Fancy Cut Diamonds

Diamond cuts have come a long way since the introduction of the first round brilliant. Today, thanks to advances in cutting technologies and the unlimited imaginations of cutters, diamonds can be cut in an incredible variety of ways. 

Any gemstone shape other than a standard round brilliant is called a fancy cut. Fancy cuts come in a variety of shapes and cutting styles. Shape is the face-up outline of a gem and cutting style is the arrangement of a gem’s facets. There are three major diamond cutting styles;

Brilliant cut—A cutting style in which triangular and kite-shaped facets radiate from a gem’s center toward its girdle. 
Step cut—A cutting style with long, narrow, four-sided facets in rows parallel to the girdle on both the crown and pavilion. 
Mixed cut—A cutting style that combines step-cut and brilliant cut facets.

The face-up shape of a fashioned diamond is usually the first thing you notice about it. A triangular, square, or pear-shaped outline stands out immediately in a crowd of rounds. Because shape is so noticeable, it’s often the major selling point of a fancy-cut diamond. 

Princess cut is a trade term used to describe a square or rectangular modified brilliant, a cut that was developed in the late 1970s. Princess cuts surpass round brilliants in yield, retaining about 80 percent of the rough from which they’re cut. (Round brilliants typically only retain about 50 percent.) Their angular shape and considerable brilliance have made them popular alternatives to rounds. 

The Radiant cut, patented in the late 1970s by Henry Grossbard, is a square or rectangular modified brilliant with beveled corners. The Radiant’s angular shape and brilliant-cut facets make it a scintillating alternative to the emerald cut. Radiants retain about 60 percent of the rough from which they’re cut.

Pear-shaped brilliant's face-up outline is rounded at one end and tapered to a point at the other. Pears can be almost as brilliant as rounds, yet provide a pleasing departure from the round in a shape that’s traditional and timeless. In addition, for large diamonds, the pear tends to look more graceful on the finger than a round of the same weight.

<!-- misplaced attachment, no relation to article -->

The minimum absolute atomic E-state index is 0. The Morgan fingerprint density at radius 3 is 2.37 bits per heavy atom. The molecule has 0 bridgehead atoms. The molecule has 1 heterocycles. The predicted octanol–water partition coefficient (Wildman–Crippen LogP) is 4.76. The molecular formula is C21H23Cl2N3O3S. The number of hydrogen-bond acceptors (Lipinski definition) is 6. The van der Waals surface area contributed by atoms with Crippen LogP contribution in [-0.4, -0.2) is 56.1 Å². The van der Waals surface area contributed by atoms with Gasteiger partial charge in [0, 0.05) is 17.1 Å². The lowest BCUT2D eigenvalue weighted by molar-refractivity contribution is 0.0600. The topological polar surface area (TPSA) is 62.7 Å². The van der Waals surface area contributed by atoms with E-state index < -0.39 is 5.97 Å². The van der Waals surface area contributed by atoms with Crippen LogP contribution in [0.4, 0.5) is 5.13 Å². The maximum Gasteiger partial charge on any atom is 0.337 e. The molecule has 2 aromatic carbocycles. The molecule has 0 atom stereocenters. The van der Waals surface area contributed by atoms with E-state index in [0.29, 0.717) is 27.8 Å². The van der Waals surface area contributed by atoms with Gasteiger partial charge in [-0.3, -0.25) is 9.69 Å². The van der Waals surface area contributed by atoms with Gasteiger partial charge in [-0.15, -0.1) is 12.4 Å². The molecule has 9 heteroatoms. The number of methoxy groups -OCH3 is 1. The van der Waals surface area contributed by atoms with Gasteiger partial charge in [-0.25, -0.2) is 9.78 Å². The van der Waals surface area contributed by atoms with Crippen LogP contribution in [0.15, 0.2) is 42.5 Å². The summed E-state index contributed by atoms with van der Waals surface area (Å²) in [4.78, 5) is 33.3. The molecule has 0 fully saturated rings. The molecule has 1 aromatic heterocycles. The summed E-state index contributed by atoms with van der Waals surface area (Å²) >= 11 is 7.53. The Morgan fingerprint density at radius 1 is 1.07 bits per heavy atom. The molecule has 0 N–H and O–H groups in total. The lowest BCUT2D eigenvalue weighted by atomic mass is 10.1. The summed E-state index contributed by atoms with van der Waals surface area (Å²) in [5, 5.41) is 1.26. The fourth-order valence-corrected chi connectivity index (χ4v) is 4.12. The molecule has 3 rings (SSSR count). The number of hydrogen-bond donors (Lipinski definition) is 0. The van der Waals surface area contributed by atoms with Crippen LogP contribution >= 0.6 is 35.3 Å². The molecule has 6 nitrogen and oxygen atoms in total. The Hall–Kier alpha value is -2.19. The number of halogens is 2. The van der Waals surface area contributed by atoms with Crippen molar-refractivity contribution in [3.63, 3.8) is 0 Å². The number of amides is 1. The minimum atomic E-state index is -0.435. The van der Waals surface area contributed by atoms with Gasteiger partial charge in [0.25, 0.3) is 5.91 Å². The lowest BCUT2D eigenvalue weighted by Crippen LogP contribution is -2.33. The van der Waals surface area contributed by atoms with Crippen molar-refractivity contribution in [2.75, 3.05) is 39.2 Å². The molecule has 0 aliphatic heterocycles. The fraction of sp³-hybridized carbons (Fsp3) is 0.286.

The oval is a classic brilliant cut with an elliptical girdle outline. Its outline closely resembles the round, making it a good choice for customers who appreciate something that’s just a little bit different.

The marquise (mar-KEEZ) is an elongated, elliptical brilliant cut with curved sides and pointed ends. It’s also called a navette, from the Latin for ship, because its face-up outline resembles a little boat. The marquise gained popularity in the 1970s, especially in bridal jewelry.

The triangular brilliant’s facets add sparkle to its angular shape. It’s a shallow cut that’s designed to make efficient use of flat rough, and it’s a practical cutting option for a macle. It has a contemporary look that’s popular as matched side stones. Triangular brilliant cuts are also known as trillions. 

The heart is a brilliant cut with a heart-shaped face-up outline. The heart is a symbol of romance for many customers. 

The cushion cut is a classic brilliant cut. It’s generally either rectangular or square, with slightly curved sides and rounded corners. An antique version of the cushion-cut brilliant is called an Old Mine Brilliant.

Step cut shapes

Step cuts have long, sleek lines and a subtle gleam. They came along in the early 1400s, long before brilliant cuts. Many consumers admire the traditional outlines and understated elegance of a step cut. Also, most step cuts have a large table facet, which calls for a high standard of clarity for rough. In a brilliant cut, the flash from the facets can hide some imperfections. A step cut might be a rewarding choice for a customer who appreciates a fine diamond’s transparency.

The emerald cut is the most popular step cut. The emerald cut’s four sides have beveled corners. There are two, three, or four concentric rows of facets, parallel to the girdle, on the crown and pavilion.

The baguette is a small, four-sided, step-cut diamond. The sides of baguettes can be parallel or tapered toward each other to form a wedge shape. For decades, baguettes were used mainly as accent stones, such as side diamonds for a round brilliant. 


Source: Gemological Institute of America 


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